Chess is life for a trio of 50-something friends in Bogota
Dir/scr Natalia Santa. Colombia, 2017. 80 mins.
In her debut feature, Colombian screenwriter-turned-director Natalia Santa harvests quiet moments of humanity and poetry from the humdrum lives of three washed-up older men in recessionary Bogota. Some might be tempted to slot it into a certain whimsical-melancholy strand of Latin American cinema; Daniel Burman and Alvaro Brechner spring to mind. Yet The Dragon’s Defense’s keen sense of how people can be moulded by their environment until they become part of the background is refreshingly original, and conveyed with real directorial panache.
There’s a cluster of small, understated love stories at the core of a film whose charm builds by slow accretion
Playing in the Quinzaine, this small charmer could stir some interest among distributors for its sensitive, good-humoured losers’ view of life, though its slow-burn may appeal mostly to the 50-plus generation it portrays.
In his poem Chess, Argentinian writer Jorge Luis Borges imagines a world in which the chess pieces think they’re conducting the game themselves, but goes on to say that the players’ sense that they’re in control is equally deluded. This sentiment that we’re all pawns in a bigger game seems to hover over a film that is set, partly, in the down-at-heel world of Bogota chess clubs (the title derives from a famous variation of the so-called Sicilian Defense); places like the real-life Club Lasker, a dingy room above an inner-city shop.
It’s here that 50-something Samuel (Gonzalo di Sagarminaga, who also composed the film’s quirky soundtrack) takes on all-comers for small cash bets, winning more than he loses, and supplementing this meagre income with chess tutoring and maths tutoring. Dishevelled, with permanent non-designer stubble, he lives alone in a shabby apartment; his landlady washes and irons his shirts, which are delivered by her provocative teenage daughter. When not ‘working’, Samuel hangs out with two older buddies, a rather pompous poker-playing homeopath Marcos (Manuel Navarro), and Joaquin (Hernan Mendez), a depressive mender of things analogue.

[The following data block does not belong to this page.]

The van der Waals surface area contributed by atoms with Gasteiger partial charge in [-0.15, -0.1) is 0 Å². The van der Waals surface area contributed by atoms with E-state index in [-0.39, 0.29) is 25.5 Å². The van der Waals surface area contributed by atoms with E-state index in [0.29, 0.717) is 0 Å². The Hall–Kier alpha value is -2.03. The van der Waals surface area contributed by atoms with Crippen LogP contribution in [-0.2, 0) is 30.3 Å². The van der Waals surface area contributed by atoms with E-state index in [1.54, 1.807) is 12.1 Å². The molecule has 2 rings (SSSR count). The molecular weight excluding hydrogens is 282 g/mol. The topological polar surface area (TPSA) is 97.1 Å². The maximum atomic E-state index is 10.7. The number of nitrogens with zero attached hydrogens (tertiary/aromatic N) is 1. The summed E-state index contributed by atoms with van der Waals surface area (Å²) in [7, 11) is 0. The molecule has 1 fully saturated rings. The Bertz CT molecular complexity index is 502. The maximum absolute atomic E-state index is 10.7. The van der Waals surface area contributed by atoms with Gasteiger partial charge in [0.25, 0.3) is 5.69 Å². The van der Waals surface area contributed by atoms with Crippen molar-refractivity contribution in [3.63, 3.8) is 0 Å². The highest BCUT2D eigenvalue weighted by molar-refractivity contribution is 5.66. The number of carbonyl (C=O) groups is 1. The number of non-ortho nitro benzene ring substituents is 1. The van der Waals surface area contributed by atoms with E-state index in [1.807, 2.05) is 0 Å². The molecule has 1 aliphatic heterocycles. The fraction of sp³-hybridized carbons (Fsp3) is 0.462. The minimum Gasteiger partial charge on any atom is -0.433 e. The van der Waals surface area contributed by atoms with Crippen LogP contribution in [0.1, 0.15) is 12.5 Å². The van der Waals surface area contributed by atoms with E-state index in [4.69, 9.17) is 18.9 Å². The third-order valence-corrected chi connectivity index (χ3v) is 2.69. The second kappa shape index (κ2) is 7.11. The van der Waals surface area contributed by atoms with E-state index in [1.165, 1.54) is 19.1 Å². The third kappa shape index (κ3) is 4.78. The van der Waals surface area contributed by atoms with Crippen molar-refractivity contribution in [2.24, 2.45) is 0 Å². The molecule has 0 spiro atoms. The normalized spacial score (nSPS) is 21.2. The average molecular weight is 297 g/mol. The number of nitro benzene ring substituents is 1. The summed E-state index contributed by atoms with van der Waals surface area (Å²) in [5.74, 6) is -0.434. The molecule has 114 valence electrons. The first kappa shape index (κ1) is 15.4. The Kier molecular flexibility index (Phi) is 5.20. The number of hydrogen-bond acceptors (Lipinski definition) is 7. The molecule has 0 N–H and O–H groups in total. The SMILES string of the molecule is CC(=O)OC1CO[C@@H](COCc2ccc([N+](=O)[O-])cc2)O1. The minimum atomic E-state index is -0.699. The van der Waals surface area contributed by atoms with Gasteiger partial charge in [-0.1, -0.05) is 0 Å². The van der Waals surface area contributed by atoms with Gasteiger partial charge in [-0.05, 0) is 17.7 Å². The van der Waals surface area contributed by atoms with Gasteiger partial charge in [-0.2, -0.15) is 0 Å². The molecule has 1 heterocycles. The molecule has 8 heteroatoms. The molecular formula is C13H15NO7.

The clocks all tick to different rhythms in Joaquin’s downtown workshop and, too, on the chess clocks at the clubs and tournaments Samuel frequents; clocks with stop buttons that players slam impatiently after each move, as if trying to halt time. These three men, who inhabit a pre-digital world, seem to have been left behind, rather like the Bogota they inhabit; a place of dilapidated old buildings, sad apartments and dusty shops where nobody’s buying anything.
There’s a cluster of small, understated love stories at the core of a film whose charm builds by slow accretion - not least of them the friendship of these three rather pointless but still oddly engaging men. Santa’s direction is confident, especially in terms of the rhythm and pacing of a story that draws observational illuminations from the most unpromising sources; a pigeon on a window ledge, for example, or the crinkled fading paint of Samuel’s front door.
Production companies: Galaxia 311
International sales: m-appeal, firstname.lastname@example.org
Producer: Ivette Liang
Executive producers: Ivette Liang, Nicolas Ordonez, Natalia Santa, Ivan Herrera
Cinematogaphy: Nicolas Ordonez, Ivan Herrera
Production design: Marcela Gomez
Editor: Juan Soto
Music: Gonzalo de Sagarminaga
Main cast: Gonzalo de Sagarminaga, Hernan Mendez, Manuel Navarro, Maia Landaburu, Martha Leal, Laura Osma, Victoria Hernandez